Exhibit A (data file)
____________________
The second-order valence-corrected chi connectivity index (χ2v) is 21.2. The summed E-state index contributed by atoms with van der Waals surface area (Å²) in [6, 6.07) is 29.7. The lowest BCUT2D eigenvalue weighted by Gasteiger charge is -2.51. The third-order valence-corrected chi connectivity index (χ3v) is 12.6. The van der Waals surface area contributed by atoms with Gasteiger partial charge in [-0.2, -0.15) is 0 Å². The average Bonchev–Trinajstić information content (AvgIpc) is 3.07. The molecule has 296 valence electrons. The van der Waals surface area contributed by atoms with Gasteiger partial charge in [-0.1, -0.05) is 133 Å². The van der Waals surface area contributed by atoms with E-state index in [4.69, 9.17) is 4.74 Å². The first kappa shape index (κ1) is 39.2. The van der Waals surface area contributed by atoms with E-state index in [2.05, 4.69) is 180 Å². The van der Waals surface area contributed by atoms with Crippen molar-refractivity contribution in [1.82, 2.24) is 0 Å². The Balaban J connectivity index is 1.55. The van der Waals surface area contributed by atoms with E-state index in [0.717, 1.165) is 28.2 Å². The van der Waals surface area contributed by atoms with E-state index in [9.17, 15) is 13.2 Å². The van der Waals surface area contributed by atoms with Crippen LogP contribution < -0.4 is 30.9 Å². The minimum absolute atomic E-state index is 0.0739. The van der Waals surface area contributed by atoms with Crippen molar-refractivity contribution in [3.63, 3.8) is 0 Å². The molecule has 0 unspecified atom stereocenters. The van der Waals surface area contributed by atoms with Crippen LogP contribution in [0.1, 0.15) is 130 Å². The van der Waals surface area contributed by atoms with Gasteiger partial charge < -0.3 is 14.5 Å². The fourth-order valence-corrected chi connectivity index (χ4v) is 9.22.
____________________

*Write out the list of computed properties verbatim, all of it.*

The second-order valence-corrected chi connectivity index (χ2v) is 21.2. The summed E-state index contributed by atoms with van der Waals surface area (Å²) in [6, 6.07) is 29.7. The lowest BCUT2D eigenvalue weighted by Gasteiger charge is -2.51. The third-order valence-corrected chi connectivity index (χ3v) is 12.6. The van der Waals surface area contributed by atoms with Gasteiger partial charge in [-0.2, -0.15) is 0 Å². The average Bonchev–Trinajstić information content (AvgIpc) is 3.07. The molecule has 296 valence electrons. The van der Waals surface area contributed by atoms with Gasteiger partial charge in [-0.1, -0.05) is 133 Å². The van der Waals surface area contributed by atoms with E-state index in [4.69, 9.17) is 4.74 Å². The first kappa shape index (κ1) is 39.2. The van der Waals surface area contributed by atoms with E-state index in [2.05, 4.69) is 180 Å². The van der Waals surface area contributed by atoms with Crippen molar-refractivity contribution in [1.82, 2.24) is 0 Å². The Balaban J connectivity index is 1.55. The van der Waals surface area contributed by atoms with E-state index in [0.717, 1.165) is 28.2 Å². The van der Waals surface area contributed by atoms with E-state index in [9.17, 15) is 13.2 Å². The van der Waals surface area contributed by atoms with Crippen LogP contribution < -0.4 is 30.9 Å². The minimum absolute atomic E-state index is 0.0739. The van der Waals surface area contributed by atoms with Crippen molar-refractivity contribution in [3.63, 3.8) is 0 Å². The molecule has 0 unspecified atom stereocenters. The van der Waals surface area contributed by atoms with Crippen LogP contribution in [0.1, 0.15) is 130 Å². The van der Waals surface area contributed by atoms with Gasteiger partial charge < -0.3 is 14.5 Å². The fourth-order valence-corrected chi connectivity index (χ4v) is 9.22.